The Sisters did not choose Joliet. Joliet chose them. In 1863, they received a request from Father Carl Kuemin, pastor of St. John the Baptist to teach in the school he had just opened in Joliet. St. John’s Church was founded in 1852 – to serve the needs of German speaking Catholics. Being fluent in German and English, Mother Alfred taught her students in both languages.
By 1865, the Sisters were teaching at St. John the Baptist in Joliet and St. Mary/St. Patrick in Kickapoo, Illinois. The congregation was growing as were the requests for teachers at more schools, not only in Joliet and Chicago, but in communities elsewhere in Illinois and other states. At the end of Mother Alfred’s term as General Superior in 1876, the Sisters were teaching in twenty-three locations in Illinois, Ohio, Missouri, Tennessee and Wisconsin.
In the years from 1880 – 1890, the United States population saw enormous growth with the addition of two and one-half million immigrants. People from Poland, Germany, Italy, Slovenia, Slovakia and Bohemia were among the many who were making their way to what they hoped would be a better life in this country of ours, little more than a hundred years old at the time.
The growth of the country brought new challenges. Many of the immigrants were Catholic, a faith they lived deeply – a faith in which they wanted their children to be educated. Teachers who spoke languages other than English were needed in many schools where English was spoken little, if at all. Sisters were sent to St. Wenceslaus, the first Czech school in Chicago, and St. Procopius, also a Czech school. Working side by side with a pastor or lay teacher who spoke the Czech language, the Sisters provided the education the children needed.
As the Czech immigrant population continued to grow in the late 19th and early 20th centuries, so did the number of Czech schools. And the Joliet Franciscans were with them every step of the way. This fact was not lost on Chicago Archbishop Feehan who said on one occasion that “many…Bohemian children” would have been lost if not for the Joliet Franciscan Sisters.
The Sisters began the “first Slovak parochial school in the Western Hemisphere” at St. Stephen’s in Streator, Illinois. The Irish-born principal, Sister John Rooney along with another teacher opened the school in 1889 for fifteen pupils. Working with the pastor, Father Erwin Gellhof and a lay member of the parish, teachers and pupils overcame the language barrier.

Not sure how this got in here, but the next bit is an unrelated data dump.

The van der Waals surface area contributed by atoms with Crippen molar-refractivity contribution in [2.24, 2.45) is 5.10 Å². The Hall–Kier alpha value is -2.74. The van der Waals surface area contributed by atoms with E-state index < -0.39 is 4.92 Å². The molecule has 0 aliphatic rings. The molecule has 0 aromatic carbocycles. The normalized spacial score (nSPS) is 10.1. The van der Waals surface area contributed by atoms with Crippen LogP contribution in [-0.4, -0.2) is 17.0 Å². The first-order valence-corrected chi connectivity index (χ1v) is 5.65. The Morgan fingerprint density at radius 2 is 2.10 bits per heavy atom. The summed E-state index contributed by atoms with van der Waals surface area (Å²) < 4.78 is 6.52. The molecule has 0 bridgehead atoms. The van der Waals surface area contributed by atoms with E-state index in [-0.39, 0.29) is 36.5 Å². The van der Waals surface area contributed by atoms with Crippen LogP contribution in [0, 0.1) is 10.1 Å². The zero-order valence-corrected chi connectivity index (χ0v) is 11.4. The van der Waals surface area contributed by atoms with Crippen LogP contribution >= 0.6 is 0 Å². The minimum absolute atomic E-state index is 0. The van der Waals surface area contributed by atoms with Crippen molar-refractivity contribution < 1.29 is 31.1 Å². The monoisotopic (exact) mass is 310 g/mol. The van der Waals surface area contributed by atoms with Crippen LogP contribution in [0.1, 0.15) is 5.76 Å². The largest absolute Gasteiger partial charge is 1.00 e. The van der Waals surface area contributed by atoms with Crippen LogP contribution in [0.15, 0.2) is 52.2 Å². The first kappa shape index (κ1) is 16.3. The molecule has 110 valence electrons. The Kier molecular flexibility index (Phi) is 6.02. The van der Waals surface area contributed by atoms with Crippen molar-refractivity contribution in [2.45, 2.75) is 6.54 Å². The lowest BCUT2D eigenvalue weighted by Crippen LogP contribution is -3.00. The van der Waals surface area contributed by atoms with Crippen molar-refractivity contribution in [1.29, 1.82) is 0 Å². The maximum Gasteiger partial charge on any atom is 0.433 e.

In Joliet, St. Joseph’s was a Slovenian parish and school. Sister Ferdinand Stalzer would be tutored by the pastor in the Slovenian language and go on to lead the school as its principal for 35 years. So important was she to the school that when she was to be transferred to Bayfield, Wisconsin to work with the Native American students, St. Joseph’s pastor asked that she remain in Joliet. His request was granted and Sister Ferdinand remained at St. Joseph’s until poor health intervened. Ferdinand Hall at St. Joseph’s commemorates her devoted service to the parish.
In 1863, Sister M. Chrysantha Hoefling wrote of the Joliet Franciscans’ contributions to the education of the immigrant population by adapting a statement from the Congregation’s Annals. She wrote, “‘There never had been a national spirit’ in the early years, nor is there now. The Sisters were and are not German, not Irish, not Czech, Slovenian, French or Slovak; they were
and are ‘simply the children of our common Father, the dear St. Francis,’ helping one another and those entrusted to their care to become loyal American citizens without losing their own national identity, to become brothers and sisters under the Fatherhood of God. This has ever been our goal.”
The Joliet Catholic schools were greatly influenced by the Joliet Franciscan Sisters throughout their long history. Every parish in Joliet has been impacted by their presence. The Sisters have ministered as educators in thirty states, as well as other countries, particularly Brazil.
Today, Joliet Franciscans are still teaching in all levels of education from preschool to higher education in many areas of the United States, as well as Brazil. They serve as administrators, teachers, campus ministers, tutors and librarians. They continue to teach English as a second language (ESL) and assist in preparing individuals for their High School Equivalency Diploma (GED).
The Joliet Franciscans continue to serve and educate the student in each of us.